Moody's: National Multifamily Supply and Demand at Lowest Levels since 2009
Apartment Vacancy Rate Unchanged in Q4
The big story here is that demand for apartments fell off a cliff in Q4 2022, but that new supply was also very low, even though there are a large number of apartments currently under construction.
First, from Moody’s Analytics Senior Economist Lu Chen and economist Xiaodi Li: Apartment struck a balance, Office demand plummeted, and Retail remains flat
National multifamily supply and demand both cooled to their lowest levels since 2009. Net absorption and new construction leveled off at just around 10,000 units in Q4, keeping the national multifamily vacancy flat at 4.4%. … Total construction delivery and net absorption only reached 100,470 units and 135,472 units for the year respectively, the weakest record over the past decade.
Expectedly, rent growth cooled after the ‘hot’ summer season and asking/effective rent growth slid off the peak of 2.8%/3.0% in Q2 to 2.0%/2.0% in Q4. Effective rent climbed above $1,700/unit for the first time, $294 higher than pre-pandemic (or 20.6%). Unexpectedly, the stable rent growth for both new and existing leases was still the second highest Q4 growth rate since 2000 and only second to the record growth last winter. … As affordability concerns pressured rent growth, annual asking/effective rent growth plummeted from 16.9%/17.6% in Q2 to close Q4 in single-digit range, at 9.4%/9.6% respectively.
Moody’s Analytics (Reis) reported that the apartment vacancy rate was at 4.4% in Q4 2022, unchanged from 4.4% in Q3, and down from a pandemic peak of 5.4% in both Q1 and Q2 2021.
This graph shows the apartment vacancy rate starting in 1980. (Annual rate before 1999, quarterly starting in 1999). Note: Moody’s Analytics is just for large cities.
Reis also reported the effective rents were up 2.0% in Q4 compared to Q3, and up 9.6% year-over-year. Effective rents declined significantly in the early stages of the pandemic, and rents are up 6.5% annualized over the last 3 years.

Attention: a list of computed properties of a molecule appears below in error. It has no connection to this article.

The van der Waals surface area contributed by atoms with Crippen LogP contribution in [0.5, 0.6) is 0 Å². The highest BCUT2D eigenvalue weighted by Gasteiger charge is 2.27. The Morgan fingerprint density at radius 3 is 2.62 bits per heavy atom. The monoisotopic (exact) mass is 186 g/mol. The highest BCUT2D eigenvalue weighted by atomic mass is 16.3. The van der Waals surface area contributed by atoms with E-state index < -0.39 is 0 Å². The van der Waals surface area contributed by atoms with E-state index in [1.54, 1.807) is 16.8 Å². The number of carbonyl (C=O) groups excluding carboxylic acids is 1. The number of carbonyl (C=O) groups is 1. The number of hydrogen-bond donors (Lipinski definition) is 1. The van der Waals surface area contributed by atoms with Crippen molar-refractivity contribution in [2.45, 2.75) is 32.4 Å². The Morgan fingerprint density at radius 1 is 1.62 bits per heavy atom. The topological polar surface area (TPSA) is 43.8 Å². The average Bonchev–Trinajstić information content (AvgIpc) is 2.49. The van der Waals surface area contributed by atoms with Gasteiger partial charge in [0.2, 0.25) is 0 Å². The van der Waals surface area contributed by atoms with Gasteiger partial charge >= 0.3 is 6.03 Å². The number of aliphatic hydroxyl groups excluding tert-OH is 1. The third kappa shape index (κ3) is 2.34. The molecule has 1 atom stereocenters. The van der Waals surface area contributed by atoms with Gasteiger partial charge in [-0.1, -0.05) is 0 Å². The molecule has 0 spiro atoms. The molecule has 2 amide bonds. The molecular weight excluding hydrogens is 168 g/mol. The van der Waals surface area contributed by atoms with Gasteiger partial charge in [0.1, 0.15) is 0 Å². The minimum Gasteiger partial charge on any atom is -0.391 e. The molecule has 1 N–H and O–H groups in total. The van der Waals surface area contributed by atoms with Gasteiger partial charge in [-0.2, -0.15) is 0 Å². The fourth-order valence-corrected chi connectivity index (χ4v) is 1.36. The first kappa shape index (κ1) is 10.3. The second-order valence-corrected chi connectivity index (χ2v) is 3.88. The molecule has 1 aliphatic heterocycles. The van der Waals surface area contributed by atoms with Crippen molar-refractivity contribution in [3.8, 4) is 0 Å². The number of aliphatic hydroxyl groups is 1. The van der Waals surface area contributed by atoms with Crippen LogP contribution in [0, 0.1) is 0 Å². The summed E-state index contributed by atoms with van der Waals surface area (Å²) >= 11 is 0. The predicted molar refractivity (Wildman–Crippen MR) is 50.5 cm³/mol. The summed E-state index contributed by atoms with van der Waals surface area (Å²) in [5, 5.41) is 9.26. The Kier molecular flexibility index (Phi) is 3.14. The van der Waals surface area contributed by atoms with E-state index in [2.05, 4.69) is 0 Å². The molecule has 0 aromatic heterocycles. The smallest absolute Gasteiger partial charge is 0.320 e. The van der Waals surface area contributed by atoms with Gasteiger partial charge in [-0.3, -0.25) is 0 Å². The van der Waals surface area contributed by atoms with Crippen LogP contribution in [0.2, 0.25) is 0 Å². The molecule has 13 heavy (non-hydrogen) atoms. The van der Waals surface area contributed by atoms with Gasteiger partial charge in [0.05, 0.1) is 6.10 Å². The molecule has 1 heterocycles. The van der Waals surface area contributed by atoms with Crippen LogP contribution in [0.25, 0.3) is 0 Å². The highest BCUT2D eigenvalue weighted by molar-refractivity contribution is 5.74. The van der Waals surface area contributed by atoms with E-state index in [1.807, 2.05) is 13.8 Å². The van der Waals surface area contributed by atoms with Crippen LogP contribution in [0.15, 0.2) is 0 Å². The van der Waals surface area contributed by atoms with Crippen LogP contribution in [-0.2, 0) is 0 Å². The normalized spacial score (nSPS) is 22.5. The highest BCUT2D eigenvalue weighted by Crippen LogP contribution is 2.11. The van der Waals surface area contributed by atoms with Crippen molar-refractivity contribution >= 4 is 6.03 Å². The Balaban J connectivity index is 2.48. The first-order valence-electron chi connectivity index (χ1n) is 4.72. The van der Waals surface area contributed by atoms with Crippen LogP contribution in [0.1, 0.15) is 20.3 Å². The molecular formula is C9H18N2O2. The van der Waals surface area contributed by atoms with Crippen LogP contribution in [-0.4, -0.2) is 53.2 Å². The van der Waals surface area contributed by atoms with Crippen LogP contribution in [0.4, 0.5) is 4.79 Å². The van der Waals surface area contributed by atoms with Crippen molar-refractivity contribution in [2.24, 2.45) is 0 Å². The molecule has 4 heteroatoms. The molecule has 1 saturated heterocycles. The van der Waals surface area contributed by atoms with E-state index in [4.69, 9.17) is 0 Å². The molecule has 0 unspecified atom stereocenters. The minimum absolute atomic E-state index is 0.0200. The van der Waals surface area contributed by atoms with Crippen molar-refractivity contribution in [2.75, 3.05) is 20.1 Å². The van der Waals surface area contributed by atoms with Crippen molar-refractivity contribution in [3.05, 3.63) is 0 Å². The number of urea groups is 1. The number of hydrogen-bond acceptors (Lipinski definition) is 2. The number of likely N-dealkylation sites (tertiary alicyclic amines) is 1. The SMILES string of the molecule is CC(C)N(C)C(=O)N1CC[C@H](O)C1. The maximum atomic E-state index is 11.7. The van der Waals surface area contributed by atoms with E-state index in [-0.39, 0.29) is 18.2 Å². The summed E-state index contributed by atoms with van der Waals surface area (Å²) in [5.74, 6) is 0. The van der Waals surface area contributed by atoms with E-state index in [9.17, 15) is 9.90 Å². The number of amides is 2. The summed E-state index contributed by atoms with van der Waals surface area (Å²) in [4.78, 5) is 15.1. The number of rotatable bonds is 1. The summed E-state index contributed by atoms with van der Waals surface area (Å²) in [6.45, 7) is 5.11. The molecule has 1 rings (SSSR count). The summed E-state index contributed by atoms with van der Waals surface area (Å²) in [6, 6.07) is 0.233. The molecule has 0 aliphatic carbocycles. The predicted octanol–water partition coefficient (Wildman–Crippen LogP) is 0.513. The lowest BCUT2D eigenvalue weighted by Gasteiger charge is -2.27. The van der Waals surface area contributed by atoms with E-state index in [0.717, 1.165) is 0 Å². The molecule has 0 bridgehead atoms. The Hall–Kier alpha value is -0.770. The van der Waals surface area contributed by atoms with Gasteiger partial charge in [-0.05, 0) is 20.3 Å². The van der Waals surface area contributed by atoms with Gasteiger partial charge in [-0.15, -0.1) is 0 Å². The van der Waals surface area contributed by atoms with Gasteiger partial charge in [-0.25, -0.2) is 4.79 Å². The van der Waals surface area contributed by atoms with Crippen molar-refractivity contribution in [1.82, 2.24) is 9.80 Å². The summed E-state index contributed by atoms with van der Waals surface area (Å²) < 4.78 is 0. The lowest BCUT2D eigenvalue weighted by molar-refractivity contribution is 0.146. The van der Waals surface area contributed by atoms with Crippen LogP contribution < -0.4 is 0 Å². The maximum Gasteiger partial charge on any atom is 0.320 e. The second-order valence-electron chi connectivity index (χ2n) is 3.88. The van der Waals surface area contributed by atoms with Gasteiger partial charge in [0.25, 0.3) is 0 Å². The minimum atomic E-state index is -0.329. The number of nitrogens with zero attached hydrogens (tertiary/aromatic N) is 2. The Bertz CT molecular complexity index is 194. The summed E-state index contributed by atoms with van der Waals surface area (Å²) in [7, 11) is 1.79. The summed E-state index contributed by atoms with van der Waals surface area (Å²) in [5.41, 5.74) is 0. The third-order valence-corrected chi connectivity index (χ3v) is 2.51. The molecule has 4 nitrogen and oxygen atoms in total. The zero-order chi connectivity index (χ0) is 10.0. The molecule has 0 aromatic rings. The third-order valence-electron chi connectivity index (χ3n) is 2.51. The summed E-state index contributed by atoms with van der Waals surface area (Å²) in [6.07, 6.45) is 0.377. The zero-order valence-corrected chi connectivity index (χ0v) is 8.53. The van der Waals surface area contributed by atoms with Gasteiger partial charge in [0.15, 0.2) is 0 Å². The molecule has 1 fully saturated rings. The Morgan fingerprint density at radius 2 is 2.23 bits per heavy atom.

From Moody’s Analytics:
Multifamily vacancies rose in nearly half (35 of 79) of primary metropolitan areas, which was 20 more than last quarter. Chattanooga (+0.7%), Greensboro/Winston-Salem (+0.7%), and Greenville (+0.7%) topped the list due to weak demand. Specifically, Chattanooga had negative net absorption for the year, while all three metros recorded more move-outs than move-ins in the fourth quarter.
More than 500 units were delivered in Houston (1,165), Northern New Jersey (995), Phoenix (971), New York (885), Boston (542), and Austin (542). Among these six metros, demand persevered in New York, Boston, and Austin and vacancy trended down in these three markets as a result. On the other hand, over-supply forced an uptick in vacancies across Houston, Northern New Jersey, and Phoenix
Multifamily effective rents fell in 15% (12 of 79) of all markets, 40% of which were ”pandemic darling” markets with the fastest rent growth during the COVID pandemic. Baltimore (-3.4%), Memphis (-3.3%), San Bernardino/Riverside (-2.0%), Atlanta (-1.7%), Palm Beach (-1.6%), and Ventura County (-1.1%) all recorded more than 100 bps decline in effective rent. Monthly data shows a decline in market rent across over 20 markets although the quarter-over-quarter data still recorded positive growth. We expect quarterly rent decline in some of those markets early in 2023.
We are starting to see rents decline in some areas as more supply comes on the market. This should increase in 2023.
Completions and Net Absorption
With the release of the November Housing Starts report, I noted there were the most housing multi-family housing units under construction since 1973.
Currently there are 932 thousand multi-family units under construction. This is the highest level since December 1973!
This is that same story for the Moody’s Analytics data for completions and absorptions. For the large cities that Moody’s Analytics tracks, apartment completions were only about 30% of normal over the last 2 quarters, and absorption was also only about 30% of normal (absorption was 15% of normal in Q4!), so even though demand fell off a cliff, builders are still struggling to complete apartment units (due to construction delays), and that kept the vacancy rate unchanged.
The completion of all these units under construction should help with rent pressure and we will see more areas with declining rents in 2023.
Apartment vacancy data courtesy of Moody's Analytics.
I’ll have much more on rents soon.
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